Integration of solar systems into the architecture
Since the beginning of the competition, the functional and design integration of solar systems into architecture has been a central theme. Photovoltaic systems are a mandatory component of all houses, solar thermal systems are used in many buildings. The goal of net zero or net energy positive buildings is associated with comparatively large systems, which often occupy façades as well. More than with roofs, questions of shading and conflicts with other façade components such as windows or balconies have to be dealt with. The competition thus takes on a pioneering role for the practice of integrating solar systems in new and in existing buildings.
A very important feature of integration is the degree of visibility of the solar systems: Low-visibility installations on flat or low-slope roofs often allow the use of low-cost standard systems. Greater visibility, such as on pitched roofs but especially on façades, increases the need for architectural integration and delivers details to object-specific, individual products.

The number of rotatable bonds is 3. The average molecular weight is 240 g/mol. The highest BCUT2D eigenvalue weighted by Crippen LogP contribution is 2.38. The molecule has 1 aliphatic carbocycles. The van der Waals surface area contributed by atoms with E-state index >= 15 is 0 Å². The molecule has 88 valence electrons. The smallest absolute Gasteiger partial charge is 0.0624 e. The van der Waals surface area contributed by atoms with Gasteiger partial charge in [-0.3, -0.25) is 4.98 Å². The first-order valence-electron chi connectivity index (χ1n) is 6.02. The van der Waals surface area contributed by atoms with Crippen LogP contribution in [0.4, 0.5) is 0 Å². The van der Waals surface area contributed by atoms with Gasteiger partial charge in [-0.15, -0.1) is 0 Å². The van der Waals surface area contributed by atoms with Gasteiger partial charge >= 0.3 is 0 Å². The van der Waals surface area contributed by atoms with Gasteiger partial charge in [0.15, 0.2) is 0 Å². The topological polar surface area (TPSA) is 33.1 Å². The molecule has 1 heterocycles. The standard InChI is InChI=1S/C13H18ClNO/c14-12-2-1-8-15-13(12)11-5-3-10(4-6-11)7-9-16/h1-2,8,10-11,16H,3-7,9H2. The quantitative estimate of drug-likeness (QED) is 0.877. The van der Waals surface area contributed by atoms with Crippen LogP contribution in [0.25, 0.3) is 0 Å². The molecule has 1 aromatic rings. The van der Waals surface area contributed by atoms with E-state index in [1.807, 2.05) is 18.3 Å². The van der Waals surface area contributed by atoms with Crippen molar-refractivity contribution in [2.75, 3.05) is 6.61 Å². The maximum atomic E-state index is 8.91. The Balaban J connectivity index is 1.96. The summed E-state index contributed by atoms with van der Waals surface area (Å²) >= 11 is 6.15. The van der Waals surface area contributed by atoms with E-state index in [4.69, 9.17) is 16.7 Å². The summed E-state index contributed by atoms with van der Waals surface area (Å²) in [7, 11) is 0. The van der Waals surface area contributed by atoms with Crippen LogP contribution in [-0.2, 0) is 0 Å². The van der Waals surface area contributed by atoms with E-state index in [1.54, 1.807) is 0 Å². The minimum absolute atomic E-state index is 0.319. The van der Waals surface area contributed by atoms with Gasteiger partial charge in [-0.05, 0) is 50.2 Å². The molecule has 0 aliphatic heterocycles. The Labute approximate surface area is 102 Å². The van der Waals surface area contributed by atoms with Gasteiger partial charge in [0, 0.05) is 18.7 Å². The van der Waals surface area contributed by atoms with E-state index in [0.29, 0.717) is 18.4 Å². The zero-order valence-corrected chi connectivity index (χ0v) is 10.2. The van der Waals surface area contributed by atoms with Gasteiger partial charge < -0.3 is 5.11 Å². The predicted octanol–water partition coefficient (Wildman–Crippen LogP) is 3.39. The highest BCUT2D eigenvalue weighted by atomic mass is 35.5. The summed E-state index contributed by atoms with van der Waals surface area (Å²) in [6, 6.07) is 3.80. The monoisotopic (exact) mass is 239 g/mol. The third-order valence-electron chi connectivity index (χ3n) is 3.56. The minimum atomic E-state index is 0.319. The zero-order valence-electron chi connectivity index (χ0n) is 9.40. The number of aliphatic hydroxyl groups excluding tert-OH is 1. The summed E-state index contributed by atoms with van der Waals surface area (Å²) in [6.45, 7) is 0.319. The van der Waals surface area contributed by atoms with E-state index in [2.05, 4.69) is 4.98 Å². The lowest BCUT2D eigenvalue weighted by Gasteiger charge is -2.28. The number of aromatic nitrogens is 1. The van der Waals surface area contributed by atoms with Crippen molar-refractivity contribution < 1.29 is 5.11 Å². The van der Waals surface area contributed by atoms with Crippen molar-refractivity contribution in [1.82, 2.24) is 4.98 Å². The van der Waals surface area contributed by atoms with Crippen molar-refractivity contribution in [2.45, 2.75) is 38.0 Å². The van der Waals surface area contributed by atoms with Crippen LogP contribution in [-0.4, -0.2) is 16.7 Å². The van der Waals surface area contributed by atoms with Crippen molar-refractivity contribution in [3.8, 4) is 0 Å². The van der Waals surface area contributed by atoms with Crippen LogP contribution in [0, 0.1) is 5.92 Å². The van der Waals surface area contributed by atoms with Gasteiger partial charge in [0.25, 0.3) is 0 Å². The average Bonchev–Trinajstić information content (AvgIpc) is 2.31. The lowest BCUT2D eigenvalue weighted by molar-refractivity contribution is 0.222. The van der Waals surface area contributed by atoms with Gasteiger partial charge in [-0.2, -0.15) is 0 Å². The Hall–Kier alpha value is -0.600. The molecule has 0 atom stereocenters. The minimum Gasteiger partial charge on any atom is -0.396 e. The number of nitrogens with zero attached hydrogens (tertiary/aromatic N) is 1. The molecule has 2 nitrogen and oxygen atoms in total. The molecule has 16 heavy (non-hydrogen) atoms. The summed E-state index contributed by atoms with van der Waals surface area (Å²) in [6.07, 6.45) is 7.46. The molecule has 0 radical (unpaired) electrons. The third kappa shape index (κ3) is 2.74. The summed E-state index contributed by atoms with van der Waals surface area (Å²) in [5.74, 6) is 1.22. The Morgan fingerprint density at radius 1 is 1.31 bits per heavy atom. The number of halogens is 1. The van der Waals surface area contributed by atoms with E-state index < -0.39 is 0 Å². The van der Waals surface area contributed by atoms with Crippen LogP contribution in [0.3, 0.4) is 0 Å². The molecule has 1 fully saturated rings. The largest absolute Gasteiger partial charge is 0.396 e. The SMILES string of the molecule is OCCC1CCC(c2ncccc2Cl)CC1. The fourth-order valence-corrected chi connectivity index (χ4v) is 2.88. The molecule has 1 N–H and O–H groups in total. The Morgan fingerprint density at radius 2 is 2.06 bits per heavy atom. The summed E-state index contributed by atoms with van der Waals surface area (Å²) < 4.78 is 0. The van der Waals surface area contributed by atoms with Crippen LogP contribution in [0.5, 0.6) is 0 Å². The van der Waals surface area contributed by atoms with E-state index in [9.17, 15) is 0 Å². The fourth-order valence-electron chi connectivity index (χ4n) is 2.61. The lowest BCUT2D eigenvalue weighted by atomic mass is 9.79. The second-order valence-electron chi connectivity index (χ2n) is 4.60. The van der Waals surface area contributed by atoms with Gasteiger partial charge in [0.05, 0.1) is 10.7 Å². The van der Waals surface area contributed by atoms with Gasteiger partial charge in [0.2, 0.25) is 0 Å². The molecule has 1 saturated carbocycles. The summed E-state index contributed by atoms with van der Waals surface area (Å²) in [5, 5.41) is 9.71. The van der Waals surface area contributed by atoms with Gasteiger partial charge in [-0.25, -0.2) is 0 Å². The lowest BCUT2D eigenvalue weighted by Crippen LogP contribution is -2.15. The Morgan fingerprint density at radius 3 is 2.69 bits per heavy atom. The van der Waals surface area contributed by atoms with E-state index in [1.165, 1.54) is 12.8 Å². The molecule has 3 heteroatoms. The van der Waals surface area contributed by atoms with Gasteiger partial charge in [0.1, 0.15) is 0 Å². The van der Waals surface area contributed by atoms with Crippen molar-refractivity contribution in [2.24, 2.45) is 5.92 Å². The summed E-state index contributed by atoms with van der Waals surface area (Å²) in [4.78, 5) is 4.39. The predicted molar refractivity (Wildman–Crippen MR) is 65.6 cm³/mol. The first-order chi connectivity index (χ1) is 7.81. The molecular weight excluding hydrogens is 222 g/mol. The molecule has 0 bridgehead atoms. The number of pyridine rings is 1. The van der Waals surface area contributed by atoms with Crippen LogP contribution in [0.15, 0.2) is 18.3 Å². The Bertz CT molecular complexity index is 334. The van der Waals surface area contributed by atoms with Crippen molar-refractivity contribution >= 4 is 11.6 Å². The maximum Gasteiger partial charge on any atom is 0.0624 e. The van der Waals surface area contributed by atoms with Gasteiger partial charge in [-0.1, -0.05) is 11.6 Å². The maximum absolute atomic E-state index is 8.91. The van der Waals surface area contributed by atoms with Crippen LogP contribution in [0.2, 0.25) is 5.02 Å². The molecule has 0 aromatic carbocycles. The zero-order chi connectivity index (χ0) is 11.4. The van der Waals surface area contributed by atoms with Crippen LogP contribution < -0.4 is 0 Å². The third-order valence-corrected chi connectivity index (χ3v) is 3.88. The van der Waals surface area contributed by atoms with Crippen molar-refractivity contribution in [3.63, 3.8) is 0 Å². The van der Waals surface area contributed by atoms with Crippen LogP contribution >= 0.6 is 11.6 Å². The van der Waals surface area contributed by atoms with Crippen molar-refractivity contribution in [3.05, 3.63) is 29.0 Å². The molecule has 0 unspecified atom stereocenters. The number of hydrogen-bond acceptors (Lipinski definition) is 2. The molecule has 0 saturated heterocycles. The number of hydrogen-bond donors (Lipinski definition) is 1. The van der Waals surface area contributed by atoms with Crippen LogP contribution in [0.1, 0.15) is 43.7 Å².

- Geometry: This is about the mediation between the formats of PV modules or collectors and the formats of other components within the same surfaces, e.g. roof shingles or skylights.
- Materiality: Most solar systems have a glass skin and therefore already appear different from many common façade surfaces made of wood, stone or metal due to their materiality.
- Color: Solar systems appear dark because it is their job to absorb solar radiation. Dark façades are more rare than usual. For roofs, the color adaptations are easier, as dark roofs are also introduced in many places.
- Detailing: On closer inspection, especially on façades, profile materials and brackets become visible and essential to the overall appearance.